zbyrne

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That is exactly what the trait represents. Being Rakish means exactly that you are going to the brothel occasionally, it has exactly the stress effect and other consequences you describe, and it is exactly a strategic decision as you lay it out. What you describe is pretty much what the dev diary described.

The Rakish trait is not just an unlocker for the brothel decision: it is a lifestyle.
Ah cool, great then. Obviously completely failed to grasp that! Seems like a good system then! Looking forward to September.
 

randomgamer71

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Can mental break change your traits?

I.e. if I'm compassionate, but keep killing/torturing people, could I eventually lose compassionate and become cruel?

And can 'good' things increase stress? if I , for example, am cruel but pick the "kind" option (release someone rather than torture) would I gain stress?
 
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Slayen

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Can mental break change your traits?

I.e. if I'm compassionate, but keep killing/torturing people, could I eventually lose compassionate and become cruel?

And can 'good' things increase stress? if I , for example, am cruel but pick the "kind" option (release someone rather than torture) would I gain stress?
Seems possible. One of the break events shown has an option where you loose diligent and gain vengeful.
 

Tuo

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Can mental break change your traits?

I.e. if I'm compassionate, but keep killing/torturing people, could I eventually lose compassionate and become cruel?

And can 'good' things increase stress? if I , for example, am cruel but pick the "kind" option (release someone rather than torture) would I gain stress?
There's an example of a mental break replacing a trait right in the post, where Matilda loses Diligent for her newfound vengeful nature, and I'd imagine a vengeful character would gain stress for releasing a prisoner who they had a grudge against.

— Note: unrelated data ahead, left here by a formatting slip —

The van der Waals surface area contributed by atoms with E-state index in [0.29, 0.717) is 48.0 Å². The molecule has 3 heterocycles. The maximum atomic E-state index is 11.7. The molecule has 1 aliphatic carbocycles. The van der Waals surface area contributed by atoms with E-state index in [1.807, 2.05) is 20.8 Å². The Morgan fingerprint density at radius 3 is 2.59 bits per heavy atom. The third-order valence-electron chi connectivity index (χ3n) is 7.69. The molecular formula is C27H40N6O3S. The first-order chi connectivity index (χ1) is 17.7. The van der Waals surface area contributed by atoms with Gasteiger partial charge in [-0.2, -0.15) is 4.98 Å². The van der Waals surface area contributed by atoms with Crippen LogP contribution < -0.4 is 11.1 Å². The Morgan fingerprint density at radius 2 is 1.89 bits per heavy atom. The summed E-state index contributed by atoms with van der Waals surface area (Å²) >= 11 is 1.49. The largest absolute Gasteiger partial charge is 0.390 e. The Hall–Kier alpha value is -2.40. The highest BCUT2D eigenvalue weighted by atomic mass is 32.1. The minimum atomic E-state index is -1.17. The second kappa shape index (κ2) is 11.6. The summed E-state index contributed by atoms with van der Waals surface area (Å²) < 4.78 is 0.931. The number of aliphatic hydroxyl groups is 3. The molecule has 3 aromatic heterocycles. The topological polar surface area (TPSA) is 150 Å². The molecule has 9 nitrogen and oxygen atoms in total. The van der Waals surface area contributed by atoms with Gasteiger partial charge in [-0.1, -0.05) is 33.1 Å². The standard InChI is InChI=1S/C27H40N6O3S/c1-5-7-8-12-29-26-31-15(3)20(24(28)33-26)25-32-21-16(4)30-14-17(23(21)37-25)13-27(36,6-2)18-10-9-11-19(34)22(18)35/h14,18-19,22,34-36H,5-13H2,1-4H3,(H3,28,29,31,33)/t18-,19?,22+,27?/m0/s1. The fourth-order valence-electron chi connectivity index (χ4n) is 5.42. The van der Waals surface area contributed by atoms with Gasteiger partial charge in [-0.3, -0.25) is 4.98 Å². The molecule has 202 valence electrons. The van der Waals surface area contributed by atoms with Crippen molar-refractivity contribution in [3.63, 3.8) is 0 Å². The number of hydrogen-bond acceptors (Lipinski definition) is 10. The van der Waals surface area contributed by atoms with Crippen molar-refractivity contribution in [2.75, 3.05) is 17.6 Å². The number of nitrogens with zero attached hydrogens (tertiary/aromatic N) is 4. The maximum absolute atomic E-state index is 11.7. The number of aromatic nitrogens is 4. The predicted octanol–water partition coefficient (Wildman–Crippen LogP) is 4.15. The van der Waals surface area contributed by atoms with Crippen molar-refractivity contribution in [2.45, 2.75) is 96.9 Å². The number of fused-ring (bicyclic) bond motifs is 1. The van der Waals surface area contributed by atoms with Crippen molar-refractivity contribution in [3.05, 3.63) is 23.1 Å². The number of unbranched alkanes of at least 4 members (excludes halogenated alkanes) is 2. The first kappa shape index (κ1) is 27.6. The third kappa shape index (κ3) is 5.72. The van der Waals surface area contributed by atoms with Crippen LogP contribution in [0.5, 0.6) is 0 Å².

Xain

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I would guess it's because being known as someone who habitually sleeps with a lot of people is a turn off for many.
Well, that makes sense. Although maybe lustful and other rakish characters might not mind a more... experienced conquest. Anyway, assuming that the figures are final and comparable to CK2, -5 is a relatively low malus, so I can live with it.
 

DreadLindwyrm

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Well, that makes sense. Although maybe lustful and other rakish characters might not mind a more... experienced conquest. Anyway, assuming that the figures are final and comparable to CK2, -5 is a relatively low malus, so I can live with it.
Well, like the image in the first post shows, other rakish characters instead get +5 opinion.

Lustful characters might not appreciate the rake's approach to things though, and so get the normal penalty.
 

DaStormDragon

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Well, like the image in the first post shows, other rakish characters instead get +5 opinion.

Lustful characters might not appreciate the rake's approach to things though, and so get the normal penalty.
I think the Rakish Opinion would cancel out the Attraction penalty (if relevant) instead of replacing it.